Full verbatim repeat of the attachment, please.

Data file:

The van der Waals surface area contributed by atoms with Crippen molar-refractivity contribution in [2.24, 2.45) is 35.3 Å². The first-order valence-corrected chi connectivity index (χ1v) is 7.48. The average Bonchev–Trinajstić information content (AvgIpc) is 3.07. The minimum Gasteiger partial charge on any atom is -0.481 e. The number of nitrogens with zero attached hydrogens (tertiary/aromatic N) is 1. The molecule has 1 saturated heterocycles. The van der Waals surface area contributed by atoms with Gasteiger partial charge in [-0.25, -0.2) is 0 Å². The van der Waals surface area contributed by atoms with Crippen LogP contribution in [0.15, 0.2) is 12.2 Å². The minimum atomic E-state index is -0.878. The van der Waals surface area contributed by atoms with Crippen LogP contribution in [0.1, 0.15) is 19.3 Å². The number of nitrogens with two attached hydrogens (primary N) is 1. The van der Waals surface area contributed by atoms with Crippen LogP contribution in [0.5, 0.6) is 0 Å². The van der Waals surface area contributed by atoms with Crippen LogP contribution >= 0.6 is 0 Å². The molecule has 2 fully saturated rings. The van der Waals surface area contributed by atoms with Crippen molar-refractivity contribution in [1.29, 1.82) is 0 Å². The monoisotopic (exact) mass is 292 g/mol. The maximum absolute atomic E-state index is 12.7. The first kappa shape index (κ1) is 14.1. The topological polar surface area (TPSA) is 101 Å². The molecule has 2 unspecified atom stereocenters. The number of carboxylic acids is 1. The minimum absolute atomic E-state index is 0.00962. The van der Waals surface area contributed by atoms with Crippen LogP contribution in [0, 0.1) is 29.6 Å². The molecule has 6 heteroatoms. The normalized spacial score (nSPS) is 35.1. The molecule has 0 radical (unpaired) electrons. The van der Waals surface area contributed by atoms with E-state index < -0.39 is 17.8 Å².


The van der Waals surface area contributed by atoms with Crippen molar-refractivity contribution in [2.24, 2.45) is 35.3 Å². The first-order valence-corrected chi connectivity index (χ1v) is 7.48. The average Bonchev–Trinajstić information content (AvgIpc) is 3.07. The minimum Gasteiger partial charge on any atom is -0.481 e. The number of nitrogens with zero attached hydrogens (tertiary/aromatic N) is 1. The molecule has 1 saturated heterocycles. The van der Waals surface area contributed by atoms with Gasteiger partial charge in [-0.25, -0.2) is 0 Å². The van der Waals surface area contributed by atoms with Crippen LogP contribution in [0.15, 0.2) is 12.2 Å². The minimum atomic E-state index is -0.878. The van der Waals surface area contributed by atoms with Crippen LogP contribution in [0.1, 0.15) is 19.3 Å². The number of nitrogens with two attached hydrogens (primary N) is 1. The van der Waals surface area contributed by atoms with Crippen LogP contribution in [0.5, 0.6) is 0 Å². The van der Waals surface area contributed by atoms with Crippen LogP contribution >= 0.6 is 0 Å². The molecule has 2 fully saturated rings. The van der Waals surface area contributed by atoms with Crippen molar-refractivity contribution in [1.29, 1.82) is 0 Å². The monoisotopic (exact) mass is 292 g/mol. The maximum absolute atomic E-state index is 12.7. The first kappa shape index (κ1) is 14.1. The topological polar surface area (TPSA) is 101 Å². The molecule has 2 unspecified atom stereocenters. The number of carboxylic acids is 1. The minimum absolute atomic E-state index is 0.00962. The van der Waals surface area contributed by atoms with Crippen LogP contribution in [0, 0.1) is 29.6 Å². The molecule has 6 heteroatoms. The normalized spacial score (nSPS) is 35.1. The molecule has 0 radical (unpaired) electrons. The van der Waals surface area contributed by atoms with E-state index < -0.39 is 17.8 Å².